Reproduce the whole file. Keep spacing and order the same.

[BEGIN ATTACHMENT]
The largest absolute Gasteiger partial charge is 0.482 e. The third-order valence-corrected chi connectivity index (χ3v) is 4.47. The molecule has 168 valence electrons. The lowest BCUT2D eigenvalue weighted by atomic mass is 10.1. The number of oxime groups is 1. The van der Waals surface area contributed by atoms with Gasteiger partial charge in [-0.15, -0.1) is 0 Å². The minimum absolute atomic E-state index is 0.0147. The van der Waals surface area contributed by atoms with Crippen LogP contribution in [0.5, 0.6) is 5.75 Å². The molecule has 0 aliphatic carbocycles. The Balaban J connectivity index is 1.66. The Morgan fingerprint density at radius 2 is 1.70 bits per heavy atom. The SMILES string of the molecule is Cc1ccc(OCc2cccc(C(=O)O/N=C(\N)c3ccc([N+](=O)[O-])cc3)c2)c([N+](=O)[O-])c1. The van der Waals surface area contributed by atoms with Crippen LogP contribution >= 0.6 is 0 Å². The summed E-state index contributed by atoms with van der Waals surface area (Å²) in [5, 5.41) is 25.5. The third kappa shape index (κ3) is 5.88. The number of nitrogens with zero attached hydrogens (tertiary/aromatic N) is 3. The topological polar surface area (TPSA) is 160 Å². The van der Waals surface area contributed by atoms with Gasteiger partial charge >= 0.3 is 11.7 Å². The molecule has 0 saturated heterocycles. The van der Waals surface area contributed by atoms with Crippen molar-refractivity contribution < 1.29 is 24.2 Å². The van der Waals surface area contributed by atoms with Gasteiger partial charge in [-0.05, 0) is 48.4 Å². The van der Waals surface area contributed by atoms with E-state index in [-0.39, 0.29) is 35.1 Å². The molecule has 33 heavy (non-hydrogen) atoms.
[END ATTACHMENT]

The largest absolute Gasteiger partial charge is 0.482 e. The third-order valence-corrected chi connectivity index (χ3v) is 4.47. The molecule has 168 valence electrons. The lowest BCUT2D eigenvalue weighted by atomic mass is 10.1. The number of oxime groups is 1. The van der Waals surface area contributed by atoms with Gasteiger partial charge in [-0.15, -0.1) is 0 Å². The minimum absolute atomic E-state index is 0.0147. The van der Waals surface area contributed by atoms with Crippen LogP contribution in [0.5, 0.6) is 5.75 Å². The molecule has 0 aliphatic carbocycles. The Balaban J connectivity index is 1.66. The Morgan fingerprint density at radius 2 is 1.70 bits per heavy atom. The SMILES string of the molecule is Cc1ccc(OCc2cccc(C(=O)O/N=C(\N)c3ccc([N+](=O)[O-])cc3)c2)c([N+](=O)[O-])c1. The van der Waals surface area contributed by atoms with Crippen LogP contribution >= 0.6 is 0 Å². The summed E-state index contributed by atoms with van der Waals surface area (Å²) in [5, 5.41) is 25.5. The third kappa shape index (κ3) is 5.88. The number of nitrogens with zero attached hydrogens (tertiary/aromatic N) is 3. The topological polar surface area (TPSA) is 160 Å². The van der Waals surface area contributed by atoms with Gasteiger partial charge >= 0.3 is 11.7 Å². The molecule has 0 saturated heterocycles. The van der Waals surface area contributed by atoms with Crippen molar-refractivity contribution < 1.29 is 24.2 Å². The van der Waals surface area contributed by atoms with Gasteiger partial charge in [-0.05, 0) is 48.4 Å². The van der Waals surface area contributed by atoms with E-state index in [-0.39, 0.29) is 35.1 Å². The molecule has 33 heavy (non-hydrogen) atoms.